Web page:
Word of the City Hall lease came first from the MARTA board’s June 9 approval of a resolution authorizing it. At the time, MARTA would not reveal details of the agreement prior to the City Council’s vote, which followed on June 14. The City also did not respond to questions at that time.
Asked why MARTA chose to lease the land — a particularly choice parcel fronting on Peachtree — without a public procurement process, Fisher cited only the transit agency’s legal ability to cut private deals directly with a government.
A related issue is how MARTA determined that a city hall is the best use of the property. The publicly owned land at transit stations often makes TOD an attractive option for much-needed affordable housing, as noted by such policymakers and advocates as the U.S. Department of Housing and Urban Development.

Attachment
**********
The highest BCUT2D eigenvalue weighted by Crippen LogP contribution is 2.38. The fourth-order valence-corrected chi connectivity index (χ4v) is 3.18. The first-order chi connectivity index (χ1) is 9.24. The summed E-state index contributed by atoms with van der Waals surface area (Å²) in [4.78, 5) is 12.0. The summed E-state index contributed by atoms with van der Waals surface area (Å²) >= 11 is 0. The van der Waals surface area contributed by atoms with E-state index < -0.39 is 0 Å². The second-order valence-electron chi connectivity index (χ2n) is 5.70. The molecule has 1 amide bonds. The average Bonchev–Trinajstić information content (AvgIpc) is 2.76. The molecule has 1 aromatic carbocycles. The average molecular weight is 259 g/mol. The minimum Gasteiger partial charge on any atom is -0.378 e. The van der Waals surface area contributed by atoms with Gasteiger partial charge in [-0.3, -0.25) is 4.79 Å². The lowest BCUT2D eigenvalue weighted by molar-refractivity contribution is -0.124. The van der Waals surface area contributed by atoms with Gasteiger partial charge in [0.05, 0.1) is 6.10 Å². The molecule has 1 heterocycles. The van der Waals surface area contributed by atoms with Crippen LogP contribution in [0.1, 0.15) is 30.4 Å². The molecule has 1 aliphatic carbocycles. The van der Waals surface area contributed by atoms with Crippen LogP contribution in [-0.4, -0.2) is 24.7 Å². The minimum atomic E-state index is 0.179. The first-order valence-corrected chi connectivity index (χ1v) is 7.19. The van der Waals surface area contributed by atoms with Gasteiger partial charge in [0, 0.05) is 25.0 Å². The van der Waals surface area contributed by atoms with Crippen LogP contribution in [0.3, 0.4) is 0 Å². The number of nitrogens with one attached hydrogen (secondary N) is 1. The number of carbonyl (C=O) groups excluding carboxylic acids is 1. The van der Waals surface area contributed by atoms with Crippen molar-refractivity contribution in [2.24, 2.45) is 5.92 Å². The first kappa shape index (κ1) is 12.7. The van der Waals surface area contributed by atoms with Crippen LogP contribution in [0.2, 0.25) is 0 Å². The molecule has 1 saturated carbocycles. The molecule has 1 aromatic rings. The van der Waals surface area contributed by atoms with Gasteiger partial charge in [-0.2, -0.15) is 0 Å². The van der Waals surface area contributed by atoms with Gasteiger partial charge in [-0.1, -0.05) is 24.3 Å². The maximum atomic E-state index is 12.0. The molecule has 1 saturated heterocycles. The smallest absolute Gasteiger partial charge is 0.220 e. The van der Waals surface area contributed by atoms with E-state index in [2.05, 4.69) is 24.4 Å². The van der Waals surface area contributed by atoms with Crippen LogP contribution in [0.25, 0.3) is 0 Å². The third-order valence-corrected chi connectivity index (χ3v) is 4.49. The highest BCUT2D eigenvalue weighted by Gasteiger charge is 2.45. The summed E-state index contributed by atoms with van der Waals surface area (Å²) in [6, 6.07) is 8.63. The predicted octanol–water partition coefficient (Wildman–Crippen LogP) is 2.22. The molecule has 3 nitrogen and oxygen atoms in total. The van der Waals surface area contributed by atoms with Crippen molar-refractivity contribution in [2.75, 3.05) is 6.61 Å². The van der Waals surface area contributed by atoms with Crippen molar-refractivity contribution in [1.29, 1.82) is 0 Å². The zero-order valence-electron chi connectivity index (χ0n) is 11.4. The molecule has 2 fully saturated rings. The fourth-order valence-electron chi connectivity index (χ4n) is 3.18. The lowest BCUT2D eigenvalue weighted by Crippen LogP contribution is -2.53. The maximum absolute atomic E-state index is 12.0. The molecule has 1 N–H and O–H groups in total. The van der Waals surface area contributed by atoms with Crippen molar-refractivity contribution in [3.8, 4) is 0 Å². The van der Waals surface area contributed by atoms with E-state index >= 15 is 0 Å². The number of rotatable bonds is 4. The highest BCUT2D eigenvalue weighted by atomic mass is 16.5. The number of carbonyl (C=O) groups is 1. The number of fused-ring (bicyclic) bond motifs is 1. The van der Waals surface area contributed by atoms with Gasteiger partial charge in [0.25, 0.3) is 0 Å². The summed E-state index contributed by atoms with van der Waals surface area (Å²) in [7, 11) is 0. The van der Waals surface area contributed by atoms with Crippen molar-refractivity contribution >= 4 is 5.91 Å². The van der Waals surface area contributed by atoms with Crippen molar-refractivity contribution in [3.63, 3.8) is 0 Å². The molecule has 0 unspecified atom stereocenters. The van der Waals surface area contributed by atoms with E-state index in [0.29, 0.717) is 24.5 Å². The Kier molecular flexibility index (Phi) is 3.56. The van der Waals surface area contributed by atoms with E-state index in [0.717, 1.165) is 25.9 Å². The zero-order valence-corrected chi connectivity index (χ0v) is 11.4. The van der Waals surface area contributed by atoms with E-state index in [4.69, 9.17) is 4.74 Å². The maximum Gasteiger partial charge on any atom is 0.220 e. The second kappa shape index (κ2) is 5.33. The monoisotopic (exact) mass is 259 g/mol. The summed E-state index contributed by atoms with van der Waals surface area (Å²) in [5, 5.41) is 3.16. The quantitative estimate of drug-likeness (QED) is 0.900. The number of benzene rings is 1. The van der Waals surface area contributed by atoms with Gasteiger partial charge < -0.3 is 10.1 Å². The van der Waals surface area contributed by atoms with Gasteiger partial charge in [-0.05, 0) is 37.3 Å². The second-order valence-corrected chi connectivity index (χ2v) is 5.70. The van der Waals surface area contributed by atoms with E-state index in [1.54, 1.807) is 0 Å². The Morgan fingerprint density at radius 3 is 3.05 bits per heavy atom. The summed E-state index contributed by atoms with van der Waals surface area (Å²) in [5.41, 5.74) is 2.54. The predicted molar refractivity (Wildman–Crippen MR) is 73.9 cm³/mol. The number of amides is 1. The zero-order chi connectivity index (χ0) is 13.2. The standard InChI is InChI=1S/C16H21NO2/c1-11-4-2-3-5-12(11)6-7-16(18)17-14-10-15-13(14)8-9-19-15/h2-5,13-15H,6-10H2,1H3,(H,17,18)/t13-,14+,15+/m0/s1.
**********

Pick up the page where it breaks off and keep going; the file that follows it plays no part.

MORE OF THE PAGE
Asked about the City Hall usage at the Brookhaven station, Fisher cited some numbers, specifically the lease revenue and the expected increase in ridership from an estimated 180 City employees plus visitors to its departments and community events. And there’s the key expectation that it “will inspire future development all around the station.”
Some other rationales are more about marketing and branding, such as making “a powerful statement about the centrality of public transit” and creating an “iconic City Hall that identifies Brookhaven as a forward-thinking city.”
The money part of the deal means the City will pay MARTA at least $8.5 million over the 50 years, by SaportaReport’s rough calculation — assuming construction happens as expected.